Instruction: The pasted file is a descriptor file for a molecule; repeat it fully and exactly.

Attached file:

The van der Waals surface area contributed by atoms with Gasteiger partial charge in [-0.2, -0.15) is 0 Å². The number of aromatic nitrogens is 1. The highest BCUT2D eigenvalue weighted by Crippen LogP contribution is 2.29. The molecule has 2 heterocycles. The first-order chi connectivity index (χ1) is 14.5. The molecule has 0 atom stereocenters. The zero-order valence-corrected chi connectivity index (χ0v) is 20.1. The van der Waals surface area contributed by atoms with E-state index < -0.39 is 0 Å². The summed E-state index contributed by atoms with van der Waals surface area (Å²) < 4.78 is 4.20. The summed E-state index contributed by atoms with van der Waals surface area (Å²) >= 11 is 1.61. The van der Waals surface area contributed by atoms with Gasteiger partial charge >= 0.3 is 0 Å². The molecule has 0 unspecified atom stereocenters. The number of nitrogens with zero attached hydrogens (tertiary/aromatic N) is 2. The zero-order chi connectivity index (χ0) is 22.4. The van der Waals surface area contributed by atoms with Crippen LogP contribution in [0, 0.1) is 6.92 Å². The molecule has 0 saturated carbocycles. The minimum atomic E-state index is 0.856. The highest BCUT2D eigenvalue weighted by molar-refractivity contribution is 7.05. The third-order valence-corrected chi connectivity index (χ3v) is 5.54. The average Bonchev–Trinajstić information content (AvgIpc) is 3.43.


The van der Waals surface area contributed by atoms with Gasteiger partial charge in [-0.2, -0.15) is 0 Å². The number of aromatic nitrogens is 1. The highest BCUT2D eigenvalue weighted by Crippen LogP contribution is 2.29. The molecule has 2 heterocycles. The first-order chi connectivity index (χ1) is 14.5. The molecule has 0 atom stereocenters. The zero-order valence-corrected chi connectivity index (χ0v) is 20.1. The van der Waals surface area contributed by atoms with E-state index < -0.39 is 0 Å². The summed E-state index contributed by atoms with van der Waals surface area (Å²) < 4.78 is 4.20. The summed E-state index contributed by atoms with van der Waals surface area (Å²) >= 11 is 1.61. The van der Waals surface area contributed by atoms with Gasteiger partial charge >= 0.3 is 0 Å². The molecule has 0 unspecified atom stereocenters. The number of nitrogens with zero attached hydrogens (tertiary/aromatic N) is 2. The zero-order chi connectivity index (χ0) is 22.4. The van der Waals surface area contributed by atoms with Crippen LogP contribution in [0, 0.1) is 6.92 Å². The molecule has 0 saturated carbocycles. The minimum atomic E-state index is 0.856. The highest BCUT2D eigenvalue weighted by molar-refractivity contribution is 7.05. The third-order valence-corrected chi connectivity index (χ3v) is 5.54. The average Bonchev–Trinajstić information content (AvgIpc) is 3.43.